Как сократить риски эпидемий, или чем Health Literacy может помочь в решении этой проблемы?
In the issue the place of health literacy in the actual Russian and foreign school curricula is discussed. The research focuses on the basics of epidemiology and virology as important areas that help student training to get them prepared for such actual challenges as mass infectious disease outbreaks caused by the specific traits of the nowadays reality. The publication represents an analysis of Russian educational programs and textbooks on biology subject, as well as life safety fundamentals, and social science subjects. On the basis of the research outcomes, the recommendations for updating the content of Russian educational programs in biology and life safety fundamentals were developed.
Articles and theses of reports on use of educational and information technologies in teaching and educational process of the higher and high school are presented in the collection. In work requirements according to which standards and curricula in the Applied Mathematics and Informatics direction are developed are formulated
The brochure presents the curriculum for third- and fourth-year students of Higher School of Economics, studying English as a second language at the Department of World Economy and International Affairs.
The article analyzes the emergence of the market of school literature textbooks in Russia starting from 1990s. In particular, analyzed is the role of competitions of education literature as a means of introducing innovations in humanities education. Their efficiency in various aspects is evaluated. Discussed are results of education publishing reform and the resulting circle of publishing houses and authors producing school literature textbooks.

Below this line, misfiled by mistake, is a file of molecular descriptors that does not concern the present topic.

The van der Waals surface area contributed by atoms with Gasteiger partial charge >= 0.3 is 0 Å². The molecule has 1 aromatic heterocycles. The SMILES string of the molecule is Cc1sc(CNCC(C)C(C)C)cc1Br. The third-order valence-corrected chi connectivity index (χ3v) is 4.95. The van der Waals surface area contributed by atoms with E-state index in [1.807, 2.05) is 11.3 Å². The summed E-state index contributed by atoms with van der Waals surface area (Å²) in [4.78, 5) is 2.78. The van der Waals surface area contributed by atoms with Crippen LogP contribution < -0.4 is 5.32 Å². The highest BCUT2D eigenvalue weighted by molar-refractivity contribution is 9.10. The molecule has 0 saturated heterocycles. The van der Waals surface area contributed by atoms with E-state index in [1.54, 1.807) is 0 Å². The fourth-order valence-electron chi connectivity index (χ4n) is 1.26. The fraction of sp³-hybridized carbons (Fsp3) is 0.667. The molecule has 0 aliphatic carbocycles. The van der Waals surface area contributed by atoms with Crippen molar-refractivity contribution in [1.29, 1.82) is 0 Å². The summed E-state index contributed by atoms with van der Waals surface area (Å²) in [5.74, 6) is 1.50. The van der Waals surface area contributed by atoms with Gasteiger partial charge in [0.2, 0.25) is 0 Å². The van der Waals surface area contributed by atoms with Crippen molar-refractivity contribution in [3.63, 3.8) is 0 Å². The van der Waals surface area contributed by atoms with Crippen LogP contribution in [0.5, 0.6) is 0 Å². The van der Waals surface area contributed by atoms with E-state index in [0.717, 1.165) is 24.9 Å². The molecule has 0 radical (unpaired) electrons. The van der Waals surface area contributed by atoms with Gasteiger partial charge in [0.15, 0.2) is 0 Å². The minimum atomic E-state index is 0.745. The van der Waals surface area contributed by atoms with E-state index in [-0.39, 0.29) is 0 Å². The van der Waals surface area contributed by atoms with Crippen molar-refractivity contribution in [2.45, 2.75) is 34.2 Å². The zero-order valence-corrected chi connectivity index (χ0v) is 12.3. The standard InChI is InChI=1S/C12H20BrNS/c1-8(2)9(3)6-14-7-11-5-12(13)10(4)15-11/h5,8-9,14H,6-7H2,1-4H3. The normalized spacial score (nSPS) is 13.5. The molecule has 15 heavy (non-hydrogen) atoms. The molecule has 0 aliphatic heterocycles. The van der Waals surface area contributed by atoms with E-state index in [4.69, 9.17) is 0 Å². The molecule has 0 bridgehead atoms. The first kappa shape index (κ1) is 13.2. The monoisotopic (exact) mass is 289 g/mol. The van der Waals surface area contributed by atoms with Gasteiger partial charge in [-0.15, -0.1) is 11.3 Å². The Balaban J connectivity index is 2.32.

Importance Comprehensive and timely monitoring of disease burden in all age groups, including children and adolescents, is essential for improving population health.
Objective To quantify and describe levels and trends of mortality and nonfatal health outcomes among children and adolescents from 1990 to 2015 to provide a framework for policy discussion.
Evidence Review Cause-specific mortality and nonfatal health outcomes were analyzed for 195 countries and territories by age group, sex, and year from 1990 to 2015 using standardized approaches for data processing and statistical modeling, with subsequent analysis of the findings to describe levels and trends across geography and time among children and adolescents 19 years or younger. A composite indicator of income, education, and fertility was developed (Socio-demographic Index [SDI]) for each geographic unit and year, which evaluates the historical association between SDI and health loss.